Fanzine

Fanzines

A fanzine (blend of fan and magazine or -zine) is a non-professional and non-official publication produced by enthusiasts of a particular cultural phenomenon (such as a literary or musical genre) for the pleasure of others who share their interest. The term was coined in an October 1940 science fiction fanzine by Russ Chauvenet and first popularized within science fiction fandom, and from there it was adopted by other communities.

Typically, publishers, editors, writers and other contributors of articles or illustrations to fanzines are not paid. Fanzines are traditionally circulated free of charge, or for a nominal cost to defray postage or production expenses. Copies are often offered in exchange for similar publications, or for contributions of art, articles, or letters of comment (LoCs), which are then published.

Some fanzines are typed and photocopied by amateurs using standard home office equipment. A few fanzines have developed into professional publications (sometimes known as "prozines"), and many professional writers were first published in fanzines; some continue to contribute to them after establishing a professional reputation. The term fanzine is sometimes confused with "fan magazine", but the latter term most often refers to commercially produced publications for (rather than by) fans.

Origin

The origins of amateur fanac "fan" publications are obscure, but can be traced at least back to 19th century literary groups in the United States which formed amateur press associations to publish collections of amateur fiction, poetry and commentary, such as H.P. Lovecraft's United Amateur.[citation needed] These publications were produced first on small tabletop printing presses, often by students.[citation needed]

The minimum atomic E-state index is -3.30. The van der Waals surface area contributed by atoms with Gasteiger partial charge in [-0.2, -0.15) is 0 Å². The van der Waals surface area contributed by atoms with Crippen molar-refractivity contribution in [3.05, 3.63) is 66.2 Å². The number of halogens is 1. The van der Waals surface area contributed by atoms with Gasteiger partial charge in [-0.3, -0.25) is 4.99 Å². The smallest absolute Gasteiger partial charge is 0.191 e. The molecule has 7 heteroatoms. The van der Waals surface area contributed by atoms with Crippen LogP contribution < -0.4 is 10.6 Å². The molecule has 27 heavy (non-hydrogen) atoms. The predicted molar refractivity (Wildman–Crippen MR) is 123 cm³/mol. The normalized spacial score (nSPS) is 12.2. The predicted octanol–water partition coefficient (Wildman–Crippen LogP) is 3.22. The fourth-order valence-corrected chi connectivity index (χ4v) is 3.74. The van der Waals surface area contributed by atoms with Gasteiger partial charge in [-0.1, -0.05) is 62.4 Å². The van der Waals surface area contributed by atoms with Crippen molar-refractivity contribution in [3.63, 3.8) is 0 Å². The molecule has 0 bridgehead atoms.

As professional printing technology progressed, so did the technology of fanzines. Early fanzines were hand-drafted or typed on a manual typewriter and printed using primitive reproduction techniques (e.g., the spirit duplicator or even the hectograph). Only a very small number of copies could be made at a time, so circulation was extremely limited. The use of mimeograph machines enabled greater press runs, and the photocopier increased the speed and ease of publishing once more. Today, thanks to the advent of desktop publishing and self-publication, there is often little difference between the appearance of a fanzine and a professional magazine.

Other Languages
български: Фензин
català: Fanzine
čeština: Fanzin
Cymraeg: Ffansîn
dansk: Fanzine
Deutsch: Fanzine
Ελληνικά: Φανζίν
español: Fanzine
Esperanto: Fanzino
euskara: Fanzine
français: Fanzine
Frysk: Fanzine
furlan: Fanzine
galego: Fanzine
한국어: 팬 잡지
hrvatski: Fanzin
Bahasa Indonesia: Fanzine
italiano: Fanzine
עברית: פנזין
kurdî: Fanzîn
lietuvių: Fenzinas
magyar: Fanzin
македонски: Фанзин
Bahasa Melayu: Fanzine
Nederlands: Fanzine
norsk: Fanzine
português: Fanzine
русский: Фэнзин
српски / srpski: Fanzin
srpskohrvatski / српскохрватски: Fanzin
suomi: Fanzine
svenska: Fanzin
Türkçe: Fanzin
українська: Фензин